FBR Analyst Daniel Ives weighed in on Oracle Corporation (NYSE:ORCL) on August 5, maintaining an outperform rating on the stock with a price target of $44 in light of the company’s increasing cloud momentum. The analyst noted that Oracle has “been showing signs of a modest pickup in pipeline activity in the field, with feedback from customers, partners, and IT consultants indicating the cloud transition continues with the company’s broader set of offerings heading into FY16.”

Ives acknowledges “ongoing headwinds” for both Oracle’s cloud transition and its traditional license business, however the analysts “believe the company is on the right track” and emphasize the ongoing shift to the “cloud-centric platform”. In the near future, FBR recommends that Oracle centers on “cloud/ big data M&A” to refuel its growth engine. The FBR report considers other risks from the “intensely competitive market”, to “above-average volatility” in the technology sector to integration risks thanks to “Oracle’s aggressive acquisition strategy”.

Additionally, Ives released new estimates in the report, lowering his revenue and pro forma EPS estimates for F1Q from $8.7 billion and $0.58 to $8.5 billion and $0.52, respectively. Ives attributes the lower estimates to “the company’s ongoing transition to cloud revenue and foreign currency headwinds.” The analyst adds, “For FY16, we lower our revenue and pro forma EPS estimates from $38.9 billion and $2.87 to $38.6 billion and $2.70, respectively.”

Another key point of the report is an emphasis on “improving cloud momentum” amidst lacking growth prospects in the company’s traditional license business (the analyst estimates “a 9% year-over-year decline to $7.8 billion in FY16 on the heels of a 9% decline in FY15.”) FBR believes that Oracle’s cloud transition is still in early stages, and positions the Oracle 12c database as key to the success of this transition. Moreover, the Ives acknowledges that “more enterprises are strategically embarking down their cloud paths” which can only help Oracle as demand for cloud capabilities continues to grow. Ives adds, “we believe that the optimized systems strategy (Exadata and Exalogic), coupled with strong cloud initiatives, should allow Oracle to take market share from IBM, HP, and SAP. ”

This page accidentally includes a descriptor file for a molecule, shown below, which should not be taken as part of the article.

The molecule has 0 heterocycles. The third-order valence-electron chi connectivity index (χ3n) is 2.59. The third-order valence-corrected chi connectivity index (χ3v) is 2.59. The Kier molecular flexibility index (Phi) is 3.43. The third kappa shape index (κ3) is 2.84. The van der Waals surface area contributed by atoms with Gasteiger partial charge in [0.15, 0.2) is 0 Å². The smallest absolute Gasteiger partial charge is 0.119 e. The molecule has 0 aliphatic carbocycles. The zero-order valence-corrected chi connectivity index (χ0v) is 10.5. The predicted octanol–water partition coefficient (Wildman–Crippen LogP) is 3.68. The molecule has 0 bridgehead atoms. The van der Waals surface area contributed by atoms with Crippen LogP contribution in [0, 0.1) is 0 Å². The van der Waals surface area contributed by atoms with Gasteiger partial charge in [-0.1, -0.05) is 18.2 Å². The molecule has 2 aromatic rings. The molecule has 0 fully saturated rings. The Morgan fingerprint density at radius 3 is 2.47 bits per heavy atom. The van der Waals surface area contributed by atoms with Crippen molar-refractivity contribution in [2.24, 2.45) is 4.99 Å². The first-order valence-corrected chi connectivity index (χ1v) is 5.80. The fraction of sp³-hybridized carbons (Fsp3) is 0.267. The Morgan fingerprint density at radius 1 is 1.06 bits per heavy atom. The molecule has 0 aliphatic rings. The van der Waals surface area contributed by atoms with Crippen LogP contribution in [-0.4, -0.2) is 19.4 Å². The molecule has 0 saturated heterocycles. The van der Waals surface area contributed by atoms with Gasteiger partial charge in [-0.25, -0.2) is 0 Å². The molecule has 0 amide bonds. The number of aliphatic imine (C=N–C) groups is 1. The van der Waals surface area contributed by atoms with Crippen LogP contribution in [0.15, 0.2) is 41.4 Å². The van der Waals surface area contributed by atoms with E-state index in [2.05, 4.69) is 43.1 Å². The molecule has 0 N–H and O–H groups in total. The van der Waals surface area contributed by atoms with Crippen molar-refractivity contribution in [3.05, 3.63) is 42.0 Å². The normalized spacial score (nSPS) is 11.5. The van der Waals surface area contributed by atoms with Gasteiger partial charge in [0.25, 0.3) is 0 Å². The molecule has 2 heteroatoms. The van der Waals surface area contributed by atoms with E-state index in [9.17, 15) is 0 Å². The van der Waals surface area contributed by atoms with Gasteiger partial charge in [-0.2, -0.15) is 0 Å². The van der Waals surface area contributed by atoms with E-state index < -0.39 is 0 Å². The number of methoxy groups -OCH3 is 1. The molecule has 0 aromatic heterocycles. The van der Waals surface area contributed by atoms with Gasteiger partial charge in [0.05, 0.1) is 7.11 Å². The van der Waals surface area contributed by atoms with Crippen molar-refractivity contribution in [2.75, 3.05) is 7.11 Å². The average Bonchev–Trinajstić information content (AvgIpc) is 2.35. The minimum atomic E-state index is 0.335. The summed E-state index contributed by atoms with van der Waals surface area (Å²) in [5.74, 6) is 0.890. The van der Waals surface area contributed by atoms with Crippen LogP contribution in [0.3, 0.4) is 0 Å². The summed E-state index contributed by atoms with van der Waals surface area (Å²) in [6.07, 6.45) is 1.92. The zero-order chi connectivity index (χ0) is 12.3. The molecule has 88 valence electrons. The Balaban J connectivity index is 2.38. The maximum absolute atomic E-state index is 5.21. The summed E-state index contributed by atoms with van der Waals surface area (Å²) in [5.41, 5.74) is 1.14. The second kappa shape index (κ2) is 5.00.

In the “debatable points” section of the report, FBR considers various concerns investors may have. Firstly, the analyst dismisses hardware revenue declines as a concern due to the fact that Oracle’s “more strategic and profitable pieces of the hardware business, such as Exadata and Exalogic, are gaining momentum as the less strategic and unprofitable hardware pieces are phased out.” Ives also considers Oracle’s ability to deliver solid execution given its size; the analyst highlights the future benefits of both the cloud product and Exadata, as well as Oracle’s sales force expansion strategy. He also believes that “gross margins should improve over the coming years…as Oracle shifts its hardware sales away from low-margin servers and storage and toward high-margin engineered systems (Exadata and Exalogic), which contribute almost a third of hardware product revenue.” Finally, the analyst considers if Oracle is a legitimate contender in the cloud, articulating that its checks reveal Oracle Cloud possesses fast-growing infrastructure services.

Therefore, despite minor hiccups in Oracle’s road to success, FBR is bullish and maintains an Outperform rating on the Oracle stock.

Out of 17 analysts polled by TipRanks, 10 are bullish on Oracle and 7 are neutral. The average 12-month price target for Oracle is $47.07, marking a 19.44% potential upside from where the stock last closed. On average, the all-analyst consensus for Oracle is Moderate Buy.